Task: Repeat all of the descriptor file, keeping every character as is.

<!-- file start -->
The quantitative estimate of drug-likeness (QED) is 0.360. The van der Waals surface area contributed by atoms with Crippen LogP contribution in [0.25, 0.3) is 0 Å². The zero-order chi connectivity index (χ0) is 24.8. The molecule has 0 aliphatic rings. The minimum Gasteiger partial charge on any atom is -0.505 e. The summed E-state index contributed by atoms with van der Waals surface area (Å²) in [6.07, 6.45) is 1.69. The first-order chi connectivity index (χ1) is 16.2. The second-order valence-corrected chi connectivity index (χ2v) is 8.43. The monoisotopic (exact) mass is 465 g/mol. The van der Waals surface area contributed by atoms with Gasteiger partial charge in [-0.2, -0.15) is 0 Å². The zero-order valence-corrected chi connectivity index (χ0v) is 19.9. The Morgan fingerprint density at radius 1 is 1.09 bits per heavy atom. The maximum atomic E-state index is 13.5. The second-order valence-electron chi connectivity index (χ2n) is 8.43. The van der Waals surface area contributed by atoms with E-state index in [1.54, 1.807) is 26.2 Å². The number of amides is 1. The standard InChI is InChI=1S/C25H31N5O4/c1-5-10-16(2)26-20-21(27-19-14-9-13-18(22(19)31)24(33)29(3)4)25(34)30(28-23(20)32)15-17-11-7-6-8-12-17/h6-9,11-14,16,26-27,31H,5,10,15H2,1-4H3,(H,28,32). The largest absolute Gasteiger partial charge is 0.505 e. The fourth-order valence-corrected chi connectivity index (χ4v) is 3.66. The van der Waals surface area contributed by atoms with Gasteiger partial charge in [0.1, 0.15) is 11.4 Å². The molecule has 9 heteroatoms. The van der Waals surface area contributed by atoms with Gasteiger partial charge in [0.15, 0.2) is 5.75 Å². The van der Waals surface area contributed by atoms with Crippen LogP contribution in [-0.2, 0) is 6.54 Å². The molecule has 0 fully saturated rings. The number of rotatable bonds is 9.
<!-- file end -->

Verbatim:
The quantitative estimate of drug-likeness (QED) is 0.360. The van der Waals surface area contributed by atoms with Crippen LogP contribution in [0.25, 0.3) is 0 Å². The zero-order chi connectivity index (χ0) is 24.8. The molecule has 0 aliphatic rings. The minimum Gasteiger partial charge on any atom is -0.505 e. The summed E-state index contributed by atoms with van der Waals surface area (Å²) in [6.07, 6.45) is 1.69. The first-order chi connectivity index (χ1) is 16.2. The second-order valence-corrected chi connectivity index (χ2v) is 8.43. The monoisotopic (exact) mass is 465 g/mol. The van der Waals surface area contributed by atoms with Gasteiger partial charge in [-0.2, -0.15) is 0 Å². The zero-order valence-corrected chi connectivity index (χ0v) is 19.9. The Morgan fingerprint density at radius 1 is 1.09 bits per heavy atom. The maximum atomic E-state index is 13.5. The second-order valence-electron chi connectivity index (χ2n) is 8.43. The van der Waals surface area contributed by atoms with E-state index in [1.54, 1.807) is 26.2 Å². The number of amides is 1. The standard InChI is InChI=1S/C25H31N5O4/c1-5-10-16(2)26-20-21(27-19-14-9-13-18(22(19)31)24(33)29(3)4)25(34)30(28-23(20)32)15-17-11-7-6-8-12-17/h6-9,11-14,16,26-27,31H,5,10,15H2,1-4H3,(H,28,32). The largest absolute Gasteiger partial charge is 0.505 e. The fourth-order valence-corrected chi connectivity index (χ4v) is 3.66. The van der Waals surface area contributed by atoms with Gasteiger partial charge in [0.1, 0.15) is 11.4 Å². The molecule has 9 heteroatoms. The van der Waals surface area contributed by atoms with Gasteiger partial charge in [0.15, 0.2) is 5.75 Å². The van der Waals surface area contributed by atoms with Crippen LogP contribution in [-0.2, 0) is 6.54 Å². The molecule has 0 fully saturated rings. The number of rotatable bonds is 9.